3 Results

We present results on both English and Spanish sets using the CoNLL-2003 Shared Task NER set. The training set has been used to train the system using several hyperparameter configurations, the development set has been used to select the best configuration and the reported performance of the final system is based on the test set.

For all of our models, the word-embedding size is set to 100 for English and 64 for Spanish. The hidden vector size is 100 for both English and Spanish sets without the LM embeddings. With the LM embeddings, the hidden vector size is changed to 300. We trained the model with Stochastic Gradient Descent with momentum, using the learning rate of 0.005. Statistical significance has been determined using a randomization version of the paired sample t-test [3].

F1 results are shown in table 1. The baseline system is the biLSTM-CRF method. Penalty improves significantly the baseline performance when for both English and Spanish sets. Adding noise to the gradients has a non-significant improvement for English, except when . A similar performance increase is observed in Spanish. Zoneout significantly improves results on the Spanish set, performance increases are not significant for the English Set. When combining penalty , noise and zoneout the increase in performance for Spanish is quite significant, setting a new state of the art result for the Spanish set with an F1 of 87.18.

System English Spanish
Baseline system 91.03 86.16
Penalty 90.93 86.27
Penalty 91.19 86.47
Penalty 91.05 86.08
Noise 91.06 86.31
Noise 91.02 86.32
Noise 90.79 85.99
Zoneout 90.98 86.49
Zoneout 90.89 86.42
COMBINED 91.22 87.18
Baseline+LM 91.66 85.83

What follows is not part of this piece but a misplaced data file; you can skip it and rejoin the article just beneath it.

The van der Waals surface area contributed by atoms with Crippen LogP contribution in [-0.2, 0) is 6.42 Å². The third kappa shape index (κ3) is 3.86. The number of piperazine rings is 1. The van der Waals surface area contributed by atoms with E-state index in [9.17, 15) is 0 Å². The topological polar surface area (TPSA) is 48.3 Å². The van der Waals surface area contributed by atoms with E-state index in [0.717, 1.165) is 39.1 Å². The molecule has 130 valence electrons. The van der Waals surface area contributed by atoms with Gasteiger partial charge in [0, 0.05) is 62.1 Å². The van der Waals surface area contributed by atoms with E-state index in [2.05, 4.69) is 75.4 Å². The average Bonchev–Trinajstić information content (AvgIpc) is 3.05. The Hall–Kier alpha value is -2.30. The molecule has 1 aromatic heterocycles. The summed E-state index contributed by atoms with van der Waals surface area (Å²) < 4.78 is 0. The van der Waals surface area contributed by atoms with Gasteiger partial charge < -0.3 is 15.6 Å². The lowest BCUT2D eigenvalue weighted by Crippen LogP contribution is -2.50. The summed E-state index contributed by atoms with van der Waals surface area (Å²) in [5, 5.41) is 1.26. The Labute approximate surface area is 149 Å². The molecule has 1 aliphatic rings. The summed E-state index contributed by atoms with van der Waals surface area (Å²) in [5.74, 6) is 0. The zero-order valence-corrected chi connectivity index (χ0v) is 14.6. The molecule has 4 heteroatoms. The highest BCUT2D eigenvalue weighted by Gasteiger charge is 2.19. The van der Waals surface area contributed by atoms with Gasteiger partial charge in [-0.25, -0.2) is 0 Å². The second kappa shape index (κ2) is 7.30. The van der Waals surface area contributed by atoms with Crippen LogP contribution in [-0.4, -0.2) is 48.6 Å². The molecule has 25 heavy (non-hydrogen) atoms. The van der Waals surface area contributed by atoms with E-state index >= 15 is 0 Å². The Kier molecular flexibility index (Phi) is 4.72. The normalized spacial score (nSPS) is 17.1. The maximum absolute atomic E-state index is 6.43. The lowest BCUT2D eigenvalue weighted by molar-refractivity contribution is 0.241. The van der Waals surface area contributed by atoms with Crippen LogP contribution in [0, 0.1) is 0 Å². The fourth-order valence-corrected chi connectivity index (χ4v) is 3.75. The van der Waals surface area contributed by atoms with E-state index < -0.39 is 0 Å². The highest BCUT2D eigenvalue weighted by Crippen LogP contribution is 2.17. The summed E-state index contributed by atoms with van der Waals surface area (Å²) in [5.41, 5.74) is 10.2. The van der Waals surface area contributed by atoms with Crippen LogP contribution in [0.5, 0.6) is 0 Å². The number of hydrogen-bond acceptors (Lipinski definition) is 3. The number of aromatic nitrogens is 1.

COMBINED+LM 91.96 86.56
Table 1: F1 results on Spanish CoNLL-2003 Shared Task NER test set for English and Spanish. COMBINED stands for (Penalty + Noise + Zoneout ). COMBINED+LM stands for COMBINED configuration and language models.

4 Discussion

Overall, the proposed methods improve over the baseline system. The combination of the proposed methods in the CoNLL-2003 Shared Task set for Spanish sets a new state of the art result that significantly improves over previous results.

Adding a penalty to the loss function seems to be the most relevant method for improving on the English set, which seems to improve as well the performance on the Spanish set. Adding noise has not such a strong impact but it is still able of providing an improvement of both sets. Zoneout has the strongest performance improvement on the Spanish set, even though the improvement on the English set is not that significant.

For the English set, the performance improves but in most cases is not as significant as with the results obtained with the Spanish set. The training set for Spanish is smaller and this could explain the improved performance by the proposed methods.

There are some configurations in which the results do not significantly change respect to the baseline result. Examples are when the level of noise () or penalty () are high enough to prevent finding a better trained configuration of the model.

Using forward and backward language models improve the performance on the English set but decreases the performance of the Spanish set, as seen in previous work [1]. Using the modifications proposed in this work, both results for English and Spanish using language models improve, again the improvements are more significant for the Spanish set. Compared to previous work, the best performance with the English set was obtained by [14] with an F1 of 91.93, comparable to our result with an F1 of 91.96.

On the Spanish set, the previous state of the art result was obtained with the biLSTM CRF system with residual connections and trainable bias decoding with an F1 of 86.31 [1]. The modifications presented in our work improve this result by a significant margin, with a performance of 87.18, setting a new state of the art result.

5 Conclusions and Future Work

We have presented a set of methods that help improving the training of biLSTM-CRF systems applied to named entity recognition. Our initial investigation shows that these methods improve the baseline system on the CoNLL-2003 Shared Task set and in the case of the Spanish set, provides a new state of the art result with an F1 of 87.18.

The optimization methods presented in this work are not specific to named entity recognition and they might be applied to similar network architectures for different tasks [5] or more complex networks for named entity recognition [9]. Additional regularization and optimization methods could be considered as shown in [10].